FDR didn't just extend his sympathies to protesters. He listened to their demands and worked to implement real solutions to their problems.
As the Occupy Wall Street protests that originated in lower Manhattan gain momentum, a good deal of speculation has arisen in the press. Will the protesters coalesce around a set of demands? Will President Obama and the Democratic Party embrace the movement? What impact will the protests, which have now spread to other parts of the country, have on the 2012 presidential election?
Although there has been some resistance to the idea of the movement adopting a formal agenda for reform, many of the demands and some of the rhetoric generated by the protesters echo similar calls for reform that emanated during the New Deal. Last Sunday evening, for example, it was reported that Occupy Wall Street's Demands Working Group had endorsed the idea of a New Deal-style public works program that would put millions of Americans on the government payroll rebuilding the nation's crumbling infrastructure. Another idea that has surfaced within the movement is the restoration of the Glass-Steagall Act.
What is most significant, however, is the possibility that the Occupy Wall Street movement might spur the Obama administration and Congress to embrace reform and take stronger government action to combat the current economic crisis. In this respect, it has the potential to mirror the powerful social justice movements that emerged during the 1930s -- movements that not only drew national attention to the great disparities in wealth between the rich and the poor in the United States, but also pushed the Roosevelt administration and Congress to adopt some of the most significant pieces of reform legislation in U.S. history. The passage of the all-important Wagner Act, which established a permanent National Labor Relations Board and enshrined the right of private sector workers to form unions, was inspired in large part by the more than 1,800 strikes that broke out in 1934. The Social Security Act, which provided an old-age pension and established unemployment insurance, was spurred on in part by the 2 million-member Townsend movement that put forward a tax and pension scheme that made it clear that the government had to do something to provide basic economic security for the elderly. For the millions of unemployed, who often took to the streets in frustration, Roosevelt created the Works Progress Administration, which put over 8.5 million Americans to work building the roads, bridges, airports, and schools that still make up a significant portion of our nation's economic infrastructure.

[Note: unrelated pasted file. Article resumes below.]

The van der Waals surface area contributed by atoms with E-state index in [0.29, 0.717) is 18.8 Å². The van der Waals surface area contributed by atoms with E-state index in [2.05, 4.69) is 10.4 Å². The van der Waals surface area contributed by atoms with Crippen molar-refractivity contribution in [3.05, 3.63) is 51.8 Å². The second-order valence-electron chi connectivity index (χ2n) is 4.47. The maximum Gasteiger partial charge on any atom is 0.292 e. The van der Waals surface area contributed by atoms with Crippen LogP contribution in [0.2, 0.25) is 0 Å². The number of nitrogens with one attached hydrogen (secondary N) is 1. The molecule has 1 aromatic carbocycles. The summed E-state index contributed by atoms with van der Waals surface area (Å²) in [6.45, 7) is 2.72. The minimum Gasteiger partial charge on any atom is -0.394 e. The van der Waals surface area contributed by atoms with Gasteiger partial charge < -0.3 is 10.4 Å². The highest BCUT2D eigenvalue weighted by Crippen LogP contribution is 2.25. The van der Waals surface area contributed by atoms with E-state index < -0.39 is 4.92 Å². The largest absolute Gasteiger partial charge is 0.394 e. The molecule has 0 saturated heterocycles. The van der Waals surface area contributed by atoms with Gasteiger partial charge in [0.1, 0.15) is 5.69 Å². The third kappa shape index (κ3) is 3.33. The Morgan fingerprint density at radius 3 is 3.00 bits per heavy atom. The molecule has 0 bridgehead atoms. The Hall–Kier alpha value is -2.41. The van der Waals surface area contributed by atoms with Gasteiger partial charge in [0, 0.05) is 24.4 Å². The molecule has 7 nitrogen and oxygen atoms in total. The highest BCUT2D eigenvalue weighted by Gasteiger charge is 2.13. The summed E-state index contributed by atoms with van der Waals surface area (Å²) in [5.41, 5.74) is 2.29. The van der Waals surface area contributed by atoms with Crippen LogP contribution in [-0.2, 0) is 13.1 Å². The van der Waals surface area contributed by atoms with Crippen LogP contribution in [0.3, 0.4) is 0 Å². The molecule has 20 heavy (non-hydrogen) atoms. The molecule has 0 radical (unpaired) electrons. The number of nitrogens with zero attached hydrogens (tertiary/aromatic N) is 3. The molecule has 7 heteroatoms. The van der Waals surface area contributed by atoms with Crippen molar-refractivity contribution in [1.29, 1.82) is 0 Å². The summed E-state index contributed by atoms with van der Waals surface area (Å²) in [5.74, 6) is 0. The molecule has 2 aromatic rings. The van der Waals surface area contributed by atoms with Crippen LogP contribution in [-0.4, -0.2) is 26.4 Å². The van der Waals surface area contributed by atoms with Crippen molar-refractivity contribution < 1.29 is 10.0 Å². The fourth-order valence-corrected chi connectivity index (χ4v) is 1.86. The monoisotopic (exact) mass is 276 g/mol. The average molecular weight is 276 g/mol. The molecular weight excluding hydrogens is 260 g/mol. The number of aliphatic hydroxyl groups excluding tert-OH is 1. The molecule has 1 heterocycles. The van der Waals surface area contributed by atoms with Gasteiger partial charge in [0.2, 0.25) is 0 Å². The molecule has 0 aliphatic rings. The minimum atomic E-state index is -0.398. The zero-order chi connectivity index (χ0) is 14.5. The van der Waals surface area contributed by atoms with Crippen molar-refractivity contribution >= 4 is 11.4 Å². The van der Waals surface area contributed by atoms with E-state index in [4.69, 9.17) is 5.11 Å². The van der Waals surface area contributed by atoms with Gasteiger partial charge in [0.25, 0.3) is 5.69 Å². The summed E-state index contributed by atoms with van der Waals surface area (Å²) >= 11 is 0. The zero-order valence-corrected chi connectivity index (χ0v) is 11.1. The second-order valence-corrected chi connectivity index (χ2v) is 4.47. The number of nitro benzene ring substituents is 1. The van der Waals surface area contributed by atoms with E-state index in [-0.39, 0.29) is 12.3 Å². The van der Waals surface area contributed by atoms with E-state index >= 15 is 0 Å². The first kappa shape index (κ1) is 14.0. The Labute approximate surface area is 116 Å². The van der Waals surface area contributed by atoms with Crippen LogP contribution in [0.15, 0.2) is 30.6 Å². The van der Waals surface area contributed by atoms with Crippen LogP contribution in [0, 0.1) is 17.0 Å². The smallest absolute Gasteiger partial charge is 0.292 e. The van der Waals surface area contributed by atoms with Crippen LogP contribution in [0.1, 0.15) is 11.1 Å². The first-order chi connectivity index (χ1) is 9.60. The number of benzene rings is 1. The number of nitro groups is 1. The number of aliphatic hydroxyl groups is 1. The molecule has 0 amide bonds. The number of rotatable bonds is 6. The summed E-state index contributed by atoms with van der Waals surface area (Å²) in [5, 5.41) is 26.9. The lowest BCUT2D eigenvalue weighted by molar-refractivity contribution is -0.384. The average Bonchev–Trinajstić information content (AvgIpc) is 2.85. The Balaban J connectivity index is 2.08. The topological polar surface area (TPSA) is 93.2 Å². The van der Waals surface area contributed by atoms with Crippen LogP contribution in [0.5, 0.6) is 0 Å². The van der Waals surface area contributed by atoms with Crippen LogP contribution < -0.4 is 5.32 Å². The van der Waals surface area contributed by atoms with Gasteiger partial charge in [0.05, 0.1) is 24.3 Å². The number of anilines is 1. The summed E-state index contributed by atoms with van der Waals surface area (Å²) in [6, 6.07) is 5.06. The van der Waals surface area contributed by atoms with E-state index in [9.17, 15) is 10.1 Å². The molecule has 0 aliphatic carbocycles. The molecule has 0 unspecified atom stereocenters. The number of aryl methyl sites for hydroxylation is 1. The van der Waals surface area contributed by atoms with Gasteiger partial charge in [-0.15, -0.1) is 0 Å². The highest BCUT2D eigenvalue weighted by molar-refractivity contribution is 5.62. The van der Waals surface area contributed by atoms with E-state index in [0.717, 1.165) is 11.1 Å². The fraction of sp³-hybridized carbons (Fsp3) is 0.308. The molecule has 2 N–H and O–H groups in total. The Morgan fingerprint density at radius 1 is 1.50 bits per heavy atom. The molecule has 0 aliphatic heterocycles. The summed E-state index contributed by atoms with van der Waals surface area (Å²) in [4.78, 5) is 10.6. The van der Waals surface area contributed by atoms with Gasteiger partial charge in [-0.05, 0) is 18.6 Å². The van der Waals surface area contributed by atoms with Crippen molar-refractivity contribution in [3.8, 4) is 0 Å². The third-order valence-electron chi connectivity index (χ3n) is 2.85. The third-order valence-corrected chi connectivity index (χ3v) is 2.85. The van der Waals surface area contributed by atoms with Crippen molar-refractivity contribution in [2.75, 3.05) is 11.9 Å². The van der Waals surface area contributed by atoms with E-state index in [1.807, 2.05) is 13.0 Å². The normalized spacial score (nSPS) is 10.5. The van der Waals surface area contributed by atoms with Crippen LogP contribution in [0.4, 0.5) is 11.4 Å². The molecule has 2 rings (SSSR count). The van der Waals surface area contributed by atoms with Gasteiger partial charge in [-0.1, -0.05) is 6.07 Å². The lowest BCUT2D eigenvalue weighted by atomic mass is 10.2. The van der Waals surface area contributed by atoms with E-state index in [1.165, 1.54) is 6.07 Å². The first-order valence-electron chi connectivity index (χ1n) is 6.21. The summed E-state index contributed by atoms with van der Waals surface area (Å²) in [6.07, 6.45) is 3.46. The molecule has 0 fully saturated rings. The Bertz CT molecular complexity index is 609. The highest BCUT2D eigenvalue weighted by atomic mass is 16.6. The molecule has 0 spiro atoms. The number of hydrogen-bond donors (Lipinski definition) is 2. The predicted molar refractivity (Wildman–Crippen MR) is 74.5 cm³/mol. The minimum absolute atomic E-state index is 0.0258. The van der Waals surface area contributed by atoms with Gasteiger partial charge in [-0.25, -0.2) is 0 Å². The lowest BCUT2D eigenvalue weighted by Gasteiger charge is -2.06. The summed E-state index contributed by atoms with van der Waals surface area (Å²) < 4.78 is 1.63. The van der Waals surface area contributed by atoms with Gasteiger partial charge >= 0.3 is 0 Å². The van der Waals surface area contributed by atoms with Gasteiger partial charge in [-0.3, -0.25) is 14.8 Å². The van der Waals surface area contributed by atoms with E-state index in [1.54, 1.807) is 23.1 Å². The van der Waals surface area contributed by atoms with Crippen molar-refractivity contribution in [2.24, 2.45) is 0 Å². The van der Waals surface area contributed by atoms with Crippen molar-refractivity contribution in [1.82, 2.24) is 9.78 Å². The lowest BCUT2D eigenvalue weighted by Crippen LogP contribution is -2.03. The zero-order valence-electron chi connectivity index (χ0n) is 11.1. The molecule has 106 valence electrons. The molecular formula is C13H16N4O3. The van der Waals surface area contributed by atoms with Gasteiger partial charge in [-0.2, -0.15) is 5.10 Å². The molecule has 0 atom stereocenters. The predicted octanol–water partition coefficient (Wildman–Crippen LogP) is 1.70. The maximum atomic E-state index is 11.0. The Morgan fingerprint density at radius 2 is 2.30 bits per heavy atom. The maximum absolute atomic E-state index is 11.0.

President Obama has recently indicated that he sympathizes with the concerns of the Occupy Wall Street movement, but he has yet to embrace it. FDR was not nearly so circumspect. It is true that during his initial year in office, FDR -- much like President Obama -- adopted what can best be called national unity politics. This, coupled with his innate political caution and abhorrence for ideology, made him reluctant to join ranks with those who were in the streets demanding reform.